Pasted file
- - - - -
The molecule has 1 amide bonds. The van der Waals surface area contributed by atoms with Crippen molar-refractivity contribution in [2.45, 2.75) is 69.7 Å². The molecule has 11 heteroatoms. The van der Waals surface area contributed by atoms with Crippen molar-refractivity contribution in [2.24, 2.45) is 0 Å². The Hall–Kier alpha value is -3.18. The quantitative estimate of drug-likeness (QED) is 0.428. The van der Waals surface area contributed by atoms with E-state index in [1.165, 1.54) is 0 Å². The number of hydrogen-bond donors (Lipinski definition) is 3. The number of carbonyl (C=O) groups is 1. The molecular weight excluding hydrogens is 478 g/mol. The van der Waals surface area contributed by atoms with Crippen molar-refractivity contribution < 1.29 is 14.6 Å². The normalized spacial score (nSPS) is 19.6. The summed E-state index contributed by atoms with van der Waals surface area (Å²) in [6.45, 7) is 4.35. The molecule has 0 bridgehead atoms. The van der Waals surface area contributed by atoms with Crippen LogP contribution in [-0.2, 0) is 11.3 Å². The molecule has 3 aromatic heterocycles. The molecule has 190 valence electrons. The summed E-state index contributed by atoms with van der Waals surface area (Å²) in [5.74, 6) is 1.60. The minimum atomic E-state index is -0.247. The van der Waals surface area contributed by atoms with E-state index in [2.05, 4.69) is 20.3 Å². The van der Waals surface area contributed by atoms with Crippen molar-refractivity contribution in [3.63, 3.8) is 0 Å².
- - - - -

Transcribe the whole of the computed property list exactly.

The molecule has 1 amide bonds. The van der Waals surface area contributed by atoms with Crippen molar-refractivity contribution in [2.45, 2.75) is 69.7 Å². The molecule has 11 heteroatoms. The van der Waals surface area contributed by atoms with Crippen molar-refractivity contribution in [2.24, 2.45) is 0 Å². The Hall–Kier alpha value is -3.18. The quantitative estimate of drug-likeness (QED) is 0.428. The van der Waals surface area contributed by atoms with E-state index in [1.165, 1.54) is 0 Å². The number of hydrogen-bond donors (Lipinski definition) is 3. The number of carbonyl (C=O) groups is 1. The molecular weight excluding hydrogens is 478 g/mol. The van der Waals surface area contributed by atoms with Crippen molar-refractivity contribution < 1.29 is 14.6 Å². The normalized spacial score (nSPS) is 19.6. The summed E-state index contributed by atoms with van der Waals surface area (Å²) in [6.45, 7) is 4.35. The molecule has 0 bridgehead atoms. The van der Waals surface area contributed by atoms with Crippen LogP contribution in [-0.2, 0) is 11.3 Å². The molecule has 3 aromatic heterocycles. The molecule has 190 valence electrons. The summed E-state index contributed by atoms with van der Waals surface area (Å²) in [5.74, 6) is 1.60. The minimum atomic E-state index is -0.247. The van der Waals surface area contributed by atoms with E-state index in [2.05, 4.69) is 20.3 Å². The van der Waals surface area contributed by atoms with Crippen molar-refractivity contribution in [3.63, 3.8) is 0 Å².